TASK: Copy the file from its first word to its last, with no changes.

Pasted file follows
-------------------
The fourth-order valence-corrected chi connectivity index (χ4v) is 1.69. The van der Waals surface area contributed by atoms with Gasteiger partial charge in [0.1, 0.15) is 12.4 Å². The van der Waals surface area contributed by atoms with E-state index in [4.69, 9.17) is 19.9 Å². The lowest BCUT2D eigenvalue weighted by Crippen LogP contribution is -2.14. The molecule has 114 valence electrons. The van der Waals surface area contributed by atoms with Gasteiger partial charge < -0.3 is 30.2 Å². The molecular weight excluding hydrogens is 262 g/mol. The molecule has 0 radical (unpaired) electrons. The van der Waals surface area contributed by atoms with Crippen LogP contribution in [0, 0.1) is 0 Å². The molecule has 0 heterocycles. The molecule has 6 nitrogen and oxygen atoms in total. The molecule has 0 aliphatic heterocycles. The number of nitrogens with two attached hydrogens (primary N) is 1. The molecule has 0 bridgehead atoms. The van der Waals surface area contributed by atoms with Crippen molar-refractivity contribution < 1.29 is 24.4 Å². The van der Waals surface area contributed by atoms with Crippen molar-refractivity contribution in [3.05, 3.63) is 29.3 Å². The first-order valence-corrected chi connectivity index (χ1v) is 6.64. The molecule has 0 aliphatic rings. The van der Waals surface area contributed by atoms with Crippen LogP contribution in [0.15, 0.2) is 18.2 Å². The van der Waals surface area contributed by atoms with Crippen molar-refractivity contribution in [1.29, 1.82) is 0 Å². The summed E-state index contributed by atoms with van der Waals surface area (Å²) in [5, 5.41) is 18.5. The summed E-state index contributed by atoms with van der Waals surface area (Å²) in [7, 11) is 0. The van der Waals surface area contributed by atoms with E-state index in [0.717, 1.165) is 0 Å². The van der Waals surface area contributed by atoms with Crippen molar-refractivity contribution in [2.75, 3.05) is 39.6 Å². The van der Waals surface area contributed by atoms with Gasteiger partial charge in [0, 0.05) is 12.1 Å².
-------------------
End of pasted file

The fourth-order valence-corrected chi connectivity index (χ4v) is 1.69. The van der Waals surface area contributed by atoms with Gasteiger partial charge in [0.1, 0.15) is 12.4 Å². The van der Waals surface area contributed by atoms with E-state index in [4.69, 9.17) is 19.9 Å². The lowest BCUT2D eigenvalue weighted by Crippen LogP contribution is -2.14. The molecule has 114 valence electrons. The van der Waals surface area contributed by atoms with Gasteiger partial charge < -0.3 is 30.2 Å². The molecular weight excluding hydrogens is 262 g/mol. The molecule has 0 radical (unpaired) electrons. The van der Waals surface area contributed by atoms with Crippen LogP contribution in [0, 0.1) is 0 Å². The molecule has 0 heterocycles. The molecule has 6 nitrogen and oxygen atoms in total. The molecule has 0 aliphatic heterocycles. The number of nitrogens with two attached hydrogens (primary N) is 1. The molecule has 0 bridgehead atoms. The van der Waals surface area contributed by atoms with Crippen molar-refractivity contribution < 1.29 is 24.4 Å². The van der Waals surface area contributed by atoms with Crippen molar-refractivity contribution in [3.05, 3.63) is 29.3 Å². The first-order valence-corrected chi connectivity index (χ1v) is 6.64. The molecule has 0 aliphatic rings. The van der Waals surface area contributed by atoms with Crippen LogP contribution in [0.15, 0.2) is 18.2 Å². The van der Waals surface area contributed by atoms with Crippen molar-refractivity contribution in [1.29, 1.82) is 0 Å². The summed E-state index contributed by atoms with van der Waals surface area (Å²) in [5, 5.41) is 18.5. The summed E-state index contributed by atoms with van der Waals surface area (Å²) in [7, 11) is 0. The van der Waals surface area contributed by atoms with E-state index in [0.717, 1.165) is 0 Å². The van der Waals surface area contributed by atoms with Crippen molar-refractivity contribution in [2.75, 3.05) is 39.6 Å². The van der Waals surface area contributed by atoms with Gasteiger partial charge in [0, 0.05) is 12.1 Å².